Thursday, March 08, 2018
Cult-TV Blogging: The Immortal: "Dead Man, Dead Man" (December 3, 1970)
Continuing his flight from Fletcher and captivity, Ben Richards (Christopher George) gets a lift in the desert from a police detective from Philadelphia named Tom McWade (John Garwood).
After a terrible car accident on a winding road, McWade is killed, but Richards is thrown from the car and survives.
Richards wakens in the nearby town of Vernal Park, where the local sheriff (Byron Keith) has mistaken the fugitive for the police detective. With Fletcher hot on his heels, Ben goes along with the case of mistaken identity, pretending to be McWade until he can escape from town.
However, matters get complicated when Richards learns why McWade was headed to Vernal Park in the first place: to arrest the town doctor, Dr. Kinneson (Henry Beckman).
Kinneson has been practicing medicine without a license, only pretending to be a qualified M.D. The townspeople, however, love their doctor dearly, and are out to get McWade for arresting him.
Now, Richards’ plan to masquerade as McWade could have fatal consequences for him.
“Dead Man, Dead Man” is a clever episode of The Immortal (1969-1971), though it is another story that focuses on strangers instead of the lead character, Ben Richards. However, in some sense, this story is actually about Ben Richards; or at least the life that Ben Richards has selected for himself.
Specifically, Ben Richards in “Dead Man, Dead Man,” pretends to be someone he is not, so that he can survive, and “live free” as he chooses.
He encounters a man, Dr. Kinneson, who has done precisely the same thing. Kinneson wants to heal people, but taught himself how to be a doctor. He is not, however, a real physician, and only pretends to be one.
In both cases, the pretender must hide, or run, or otherwise escape from a judgmental society. In this story, Ben starts to feel like a hypocrite for his behavior, pretending to be a cop tracking down an innocent man. He knows what it is like to be an innocent man on the run, after all. At one point, Kinneson tells Richards that his whole life has just been a “series of roles,” and this is certainly a comment that Ben can identify with.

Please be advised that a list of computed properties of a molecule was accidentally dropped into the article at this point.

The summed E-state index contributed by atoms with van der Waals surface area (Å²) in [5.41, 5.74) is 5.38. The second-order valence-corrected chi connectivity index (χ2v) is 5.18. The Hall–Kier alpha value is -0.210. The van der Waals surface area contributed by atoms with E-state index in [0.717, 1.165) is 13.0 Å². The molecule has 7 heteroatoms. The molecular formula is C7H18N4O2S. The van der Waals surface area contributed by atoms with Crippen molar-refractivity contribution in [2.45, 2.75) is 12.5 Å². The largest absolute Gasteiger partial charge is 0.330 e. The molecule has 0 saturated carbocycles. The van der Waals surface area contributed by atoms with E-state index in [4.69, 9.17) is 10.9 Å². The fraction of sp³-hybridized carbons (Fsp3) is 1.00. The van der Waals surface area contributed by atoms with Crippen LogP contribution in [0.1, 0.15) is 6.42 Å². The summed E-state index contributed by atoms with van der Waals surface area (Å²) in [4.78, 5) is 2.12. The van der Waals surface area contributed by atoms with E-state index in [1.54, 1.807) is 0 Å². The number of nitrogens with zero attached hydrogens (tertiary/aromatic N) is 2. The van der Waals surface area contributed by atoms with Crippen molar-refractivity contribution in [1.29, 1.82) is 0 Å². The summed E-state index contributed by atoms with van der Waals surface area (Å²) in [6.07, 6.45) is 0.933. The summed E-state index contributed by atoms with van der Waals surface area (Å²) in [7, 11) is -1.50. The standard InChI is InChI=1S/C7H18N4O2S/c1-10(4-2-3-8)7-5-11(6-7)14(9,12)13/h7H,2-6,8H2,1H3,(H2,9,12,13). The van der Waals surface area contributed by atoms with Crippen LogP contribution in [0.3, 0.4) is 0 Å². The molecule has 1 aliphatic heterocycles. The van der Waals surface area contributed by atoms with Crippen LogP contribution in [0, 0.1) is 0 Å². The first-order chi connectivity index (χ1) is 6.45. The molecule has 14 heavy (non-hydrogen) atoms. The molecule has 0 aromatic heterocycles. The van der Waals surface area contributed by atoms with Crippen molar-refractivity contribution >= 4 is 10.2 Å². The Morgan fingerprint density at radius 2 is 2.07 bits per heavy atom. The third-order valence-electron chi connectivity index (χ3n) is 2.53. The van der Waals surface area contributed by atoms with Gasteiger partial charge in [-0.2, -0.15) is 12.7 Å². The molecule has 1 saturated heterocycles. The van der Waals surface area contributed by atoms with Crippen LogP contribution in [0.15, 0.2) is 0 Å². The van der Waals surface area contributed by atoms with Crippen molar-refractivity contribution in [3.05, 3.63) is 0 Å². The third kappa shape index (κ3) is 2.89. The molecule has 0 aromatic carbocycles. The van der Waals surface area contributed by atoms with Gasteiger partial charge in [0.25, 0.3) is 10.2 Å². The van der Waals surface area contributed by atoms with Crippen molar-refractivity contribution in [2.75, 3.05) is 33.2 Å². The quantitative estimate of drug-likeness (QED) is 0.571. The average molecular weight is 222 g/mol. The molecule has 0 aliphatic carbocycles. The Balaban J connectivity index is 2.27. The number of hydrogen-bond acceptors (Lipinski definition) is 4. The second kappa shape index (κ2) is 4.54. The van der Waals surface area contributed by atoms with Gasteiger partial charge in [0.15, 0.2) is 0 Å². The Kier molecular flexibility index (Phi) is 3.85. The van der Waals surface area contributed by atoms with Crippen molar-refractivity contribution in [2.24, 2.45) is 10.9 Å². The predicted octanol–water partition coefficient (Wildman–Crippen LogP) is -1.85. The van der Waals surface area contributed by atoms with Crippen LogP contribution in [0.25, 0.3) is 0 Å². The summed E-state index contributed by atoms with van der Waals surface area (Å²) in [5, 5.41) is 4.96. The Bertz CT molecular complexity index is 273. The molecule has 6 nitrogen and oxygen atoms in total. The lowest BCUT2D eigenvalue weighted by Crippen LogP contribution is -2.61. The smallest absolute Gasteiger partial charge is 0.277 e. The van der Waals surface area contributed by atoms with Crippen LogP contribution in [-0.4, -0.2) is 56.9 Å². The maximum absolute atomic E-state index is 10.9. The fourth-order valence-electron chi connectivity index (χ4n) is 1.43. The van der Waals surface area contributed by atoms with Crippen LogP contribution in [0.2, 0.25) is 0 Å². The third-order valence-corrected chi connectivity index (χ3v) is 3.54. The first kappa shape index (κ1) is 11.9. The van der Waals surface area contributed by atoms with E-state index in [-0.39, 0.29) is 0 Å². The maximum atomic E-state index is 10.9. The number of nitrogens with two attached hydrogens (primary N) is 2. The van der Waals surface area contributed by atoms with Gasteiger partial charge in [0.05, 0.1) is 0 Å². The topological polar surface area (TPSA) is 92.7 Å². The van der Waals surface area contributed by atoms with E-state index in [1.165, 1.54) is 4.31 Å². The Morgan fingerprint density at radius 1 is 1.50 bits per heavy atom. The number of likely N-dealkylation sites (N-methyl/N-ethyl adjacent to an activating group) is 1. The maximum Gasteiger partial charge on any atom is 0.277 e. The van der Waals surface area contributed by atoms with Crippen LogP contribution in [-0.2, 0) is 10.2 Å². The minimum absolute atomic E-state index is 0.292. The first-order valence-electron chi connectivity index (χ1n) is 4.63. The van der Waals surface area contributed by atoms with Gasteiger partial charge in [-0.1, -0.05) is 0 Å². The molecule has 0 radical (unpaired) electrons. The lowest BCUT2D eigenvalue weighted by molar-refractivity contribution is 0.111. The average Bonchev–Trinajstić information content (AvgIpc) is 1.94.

In choosing to “live free,” and run, ironically, both men have actually selected lives in which they are trapped, unable to find peace or respite.
During the moments when “Dead Man, Dead Man,” draws parallels between Kinneson and Richards, it is a successful and dramatic installment of this short-lived series. Kinneson’s plight gives us a new insight on Richards’ plight, without Richards having to lament it himself. At the end of the story, Kinneson tells Richards “there are so few of us free souls left,” and it’s a fascinating point to make. I’m not certain it is accurate, however.
Are Kinneson and Richards really free at all?
Some elements in “Dead Man, Dead Man” don’t work as well as the comparison between characters. For instance, the whole town is against Richards, thinking he is a police officer. A town nutcase, Van Ryerson, even tries to kill him. This seems a bit over the top.
Even someone who likes and appreciates the good doctor (and whose son was saved by the doctor) is not likely to become homicidal, and attempt to kill a police officer.
Finally, we get yet another romance this week.
The sheriff’s sister, Helen (Joan Hotchkis), is a widower, and let’s just say that she has not had, well, the comforts of a husband for some time. Though Ben reminds Helen that he is “just passing through,” he nonetheless goes to bed with her, after initially resisting the impulse to do so.
The episode is surprisingly straightforward and frank about this relationship and what’s involved. There’s no talk of love, or staying together, or the long term. The relationship is very....transactional, I suppose one might conclude. Helen needs a man, and Richards is ready and willing. Still, this seems the most knowingly casual hook-up for Richards on the series thus far.
Next week: “Paradise Bay.”